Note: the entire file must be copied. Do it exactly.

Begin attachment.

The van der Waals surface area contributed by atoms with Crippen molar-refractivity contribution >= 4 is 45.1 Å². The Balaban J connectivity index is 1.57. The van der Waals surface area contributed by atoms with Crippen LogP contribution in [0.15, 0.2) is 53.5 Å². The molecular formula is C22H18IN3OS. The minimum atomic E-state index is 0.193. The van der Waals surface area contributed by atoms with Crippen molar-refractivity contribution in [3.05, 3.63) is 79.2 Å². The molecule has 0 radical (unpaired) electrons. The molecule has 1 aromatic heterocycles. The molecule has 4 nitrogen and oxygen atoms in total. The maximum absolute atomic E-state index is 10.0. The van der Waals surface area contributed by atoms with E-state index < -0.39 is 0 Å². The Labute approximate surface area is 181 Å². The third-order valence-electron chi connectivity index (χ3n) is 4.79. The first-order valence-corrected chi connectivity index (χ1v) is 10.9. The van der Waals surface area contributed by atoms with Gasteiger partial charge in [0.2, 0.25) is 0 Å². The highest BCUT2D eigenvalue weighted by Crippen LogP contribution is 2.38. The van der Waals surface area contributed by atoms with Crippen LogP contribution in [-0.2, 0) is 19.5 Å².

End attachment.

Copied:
The van der Waals surface area contributed by atoms with Crippen molar-refractivity contribution >= 4 is 45.1 Å². The Balaban J connectivity index is 1.57. The van der Waals surface area contributed by atoms with Crippen LogP contribution in [0.15, 0.2) is 53.5 Å². The molecular formula is C22H18IN3OS. The minimum atomic E-state index is 0.193. The van der Waals surface area contributed by atoms with Crippen molar-refractivity contribution in [3.05, 3.63) is 79.2 Å². The molecule has 0 radical (unpaired) electrons. The molecule has 1 aromatic heterocycles. The molecule has 4 nitrogen and oxygen atoms in total. The maximum absolute atomic E-state index is 10.0. The van der Waals surface area contributed by atoms with E-state index < -0.39 is 0 Å². The Labute approximate surface area is 181 Å². The third-order valence-electron chi connectivity index (χ3n) is 4.79. The first-order valence-corrected chi connectivity index (χ1v) is 10.9. The van der Waals surface area contributed by atoms with Gasteiger partial charge in [0.2, 0.25) is 0 Å². The highest BCUT2D eigenvalue weighted by Crippen LogP contribution is 2.38. The van der Waals surface area contributed by atoms with Crippen LogP contribution in [-0.2, 0) is 19.5 Å².